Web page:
- Massimiliano Di Penta (Università degli Studi del Sannio, Italy)
- Marco D'Ambros (University of Lugano, Switzerland)
- Emitzá Guzmán Ortega
- Amir Molzam Sharifloo
- Dávid Tengeri
- Melinda Tóth
- Zuoning Yin
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In past and recent years many researchers have developed bug prediction models, i.e., models aimed at identifying source code artifacts that will likely contain a fault. The aim of such models would be to recommend to developers which artifacts would require a better Verification and Validation, because they would likely exhibit faults in the near future.
Some of these models predict fault-proneness using a pool of metrics extracted from a software release , e.g., the Chidamber & Kemerer  metrics suite. Others models are, instead, based on information extracted from source code changes  or previous defects .
Researchers also proposed models that take into account the effort necessary to inspect an artifact during defect prediction (e.g. with code review) . The intent of effort-aware defect prediction is not to predict if an artifact is bug-prone or not, but rather to output a set of artifacts for which the ratio of effort spent for number of defects found is maximized.
Despite the numerous research efforts in this field, the adoption of fault prediction models is, in practice, still fairly limited.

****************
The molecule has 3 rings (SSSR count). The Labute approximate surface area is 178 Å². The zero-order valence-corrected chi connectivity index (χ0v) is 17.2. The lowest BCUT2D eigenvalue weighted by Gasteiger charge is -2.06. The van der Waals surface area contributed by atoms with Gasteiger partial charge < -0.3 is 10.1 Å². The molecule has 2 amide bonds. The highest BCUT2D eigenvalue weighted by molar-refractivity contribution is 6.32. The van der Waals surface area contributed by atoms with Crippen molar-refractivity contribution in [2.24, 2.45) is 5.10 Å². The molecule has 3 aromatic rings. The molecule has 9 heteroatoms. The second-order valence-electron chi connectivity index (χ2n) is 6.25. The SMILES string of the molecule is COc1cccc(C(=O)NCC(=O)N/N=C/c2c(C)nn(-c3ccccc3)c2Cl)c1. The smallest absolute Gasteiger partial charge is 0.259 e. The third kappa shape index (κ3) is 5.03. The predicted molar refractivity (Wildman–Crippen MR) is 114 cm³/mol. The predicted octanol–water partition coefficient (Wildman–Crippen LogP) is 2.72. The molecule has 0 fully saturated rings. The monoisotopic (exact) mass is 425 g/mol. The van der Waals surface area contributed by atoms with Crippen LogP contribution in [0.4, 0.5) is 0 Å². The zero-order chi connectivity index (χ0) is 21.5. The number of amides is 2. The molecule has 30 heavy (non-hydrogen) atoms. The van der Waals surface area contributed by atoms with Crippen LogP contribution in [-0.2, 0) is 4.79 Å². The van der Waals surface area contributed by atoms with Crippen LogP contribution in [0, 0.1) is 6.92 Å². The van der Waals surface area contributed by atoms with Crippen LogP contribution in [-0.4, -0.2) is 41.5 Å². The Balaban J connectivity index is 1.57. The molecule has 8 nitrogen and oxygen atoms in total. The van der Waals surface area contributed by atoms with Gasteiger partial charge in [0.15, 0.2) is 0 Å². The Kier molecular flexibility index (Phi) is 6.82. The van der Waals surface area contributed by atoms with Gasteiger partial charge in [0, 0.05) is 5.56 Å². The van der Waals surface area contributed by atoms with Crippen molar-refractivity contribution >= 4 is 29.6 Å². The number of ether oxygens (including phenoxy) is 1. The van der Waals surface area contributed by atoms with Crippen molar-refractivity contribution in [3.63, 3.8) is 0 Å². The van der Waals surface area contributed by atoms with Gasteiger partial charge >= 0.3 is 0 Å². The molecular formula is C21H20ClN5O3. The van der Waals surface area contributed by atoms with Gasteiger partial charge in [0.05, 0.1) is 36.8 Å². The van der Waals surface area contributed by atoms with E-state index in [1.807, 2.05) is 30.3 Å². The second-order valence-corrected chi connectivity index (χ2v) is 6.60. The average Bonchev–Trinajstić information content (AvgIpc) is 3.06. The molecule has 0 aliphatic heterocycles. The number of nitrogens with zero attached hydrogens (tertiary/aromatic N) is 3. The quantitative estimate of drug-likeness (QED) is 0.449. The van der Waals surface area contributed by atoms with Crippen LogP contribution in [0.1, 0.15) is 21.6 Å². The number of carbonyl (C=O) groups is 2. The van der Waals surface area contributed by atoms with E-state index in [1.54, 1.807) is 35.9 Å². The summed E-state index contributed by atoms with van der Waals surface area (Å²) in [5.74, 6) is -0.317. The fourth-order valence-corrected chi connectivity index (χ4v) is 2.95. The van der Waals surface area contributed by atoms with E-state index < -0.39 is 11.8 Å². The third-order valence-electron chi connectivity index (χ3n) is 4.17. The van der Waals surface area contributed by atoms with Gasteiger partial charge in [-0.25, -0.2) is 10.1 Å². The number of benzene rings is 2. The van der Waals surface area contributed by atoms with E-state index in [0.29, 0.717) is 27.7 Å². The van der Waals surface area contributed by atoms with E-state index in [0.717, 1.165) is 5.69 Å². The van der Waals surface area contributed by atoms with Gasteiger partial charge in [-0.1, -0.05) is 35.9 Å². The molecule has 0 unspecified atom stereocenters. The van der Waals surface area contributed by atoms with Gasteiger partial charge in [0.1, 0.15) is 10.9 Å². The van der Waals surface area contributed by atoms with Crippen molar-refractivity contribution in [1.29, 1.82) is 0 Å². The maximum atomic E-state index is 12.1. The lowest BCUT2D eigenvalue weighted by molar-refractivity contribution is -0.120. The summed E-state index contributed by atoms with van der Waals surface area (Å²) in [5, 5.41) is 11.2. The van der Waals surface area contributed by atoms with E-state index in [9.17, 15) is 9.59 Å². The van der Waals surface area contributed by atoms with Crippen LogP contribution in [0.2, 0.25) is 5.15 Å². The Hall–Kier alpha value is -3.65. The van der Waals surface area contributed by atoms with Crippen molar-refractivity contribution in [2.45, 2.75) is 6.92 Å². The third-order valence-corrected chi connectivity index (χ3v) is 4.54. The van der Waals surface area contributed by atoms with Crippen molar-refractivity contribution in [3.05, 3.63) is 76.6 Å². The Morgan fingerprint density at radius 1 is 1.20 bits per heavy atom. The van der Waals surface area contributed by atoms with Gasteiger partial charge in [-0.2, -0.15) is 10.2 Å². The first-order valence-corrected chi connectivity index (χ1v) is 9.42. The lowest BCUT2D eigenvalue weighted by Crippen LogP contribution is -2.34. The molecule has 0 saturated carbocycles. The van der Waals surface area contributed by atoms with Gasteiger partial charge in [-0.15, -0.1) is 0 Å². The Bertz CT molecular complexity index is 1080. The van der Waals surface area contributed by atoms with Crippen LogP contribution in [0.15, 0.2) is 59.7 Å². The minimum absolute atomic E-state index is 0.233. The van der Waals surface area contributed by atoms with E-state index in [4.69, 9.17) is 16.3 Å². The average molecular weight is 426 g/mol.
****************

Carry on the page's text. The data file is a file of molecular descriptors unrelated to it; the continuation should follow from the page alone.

The goal of this working group is to investigate (i) the limitations and weaknesses of existing fault prediction models, (ii) how research in this field could favor the adoption of fault-prediction models by practitioners, and (iii) the main open challenges in building fault prediction models.
The study will be conducted by contacting experts of this field-possibly from both academia and industry-during the ESEC-FSE conference and interviewing them to collect information aimed at addressing our goal.
To this purpose, the working group should identify a set of questions to be asked, for example:
1) What do you think are the main threats to validity that affect existing fault prediction models? For example, threats could be due to the quality of the data set , or else could be due to the inter-project (in)applicability of certain models, if not to their lack of generalizability.
2) What kind of fault prediction models are being used among your industrial partners/in your company? For example, whether they use very simple models, off-the-shelf tools, or whether someone is actually applying models recently developed by the research community.
3) What do you think are the main barriers for the adoption of fault-prediction models among practitioners? For example, the models are not easy to use, their indications are not easy to interpret, or it is very difficult to tune and apply a model to my projects.
4) In which direction do you think the research community should put effort? For example, to improve models performances, or to improve their generalizability/inter-project applicability, or else to make models more usable and easy to be interpreted by practitioners.
5) What is perceived by researchers as more important for defect prediction: the underlying data (e.g. code metrics, changes, previous defects) or the model (e.g. Random forest, Naive Bayes, SVM)?
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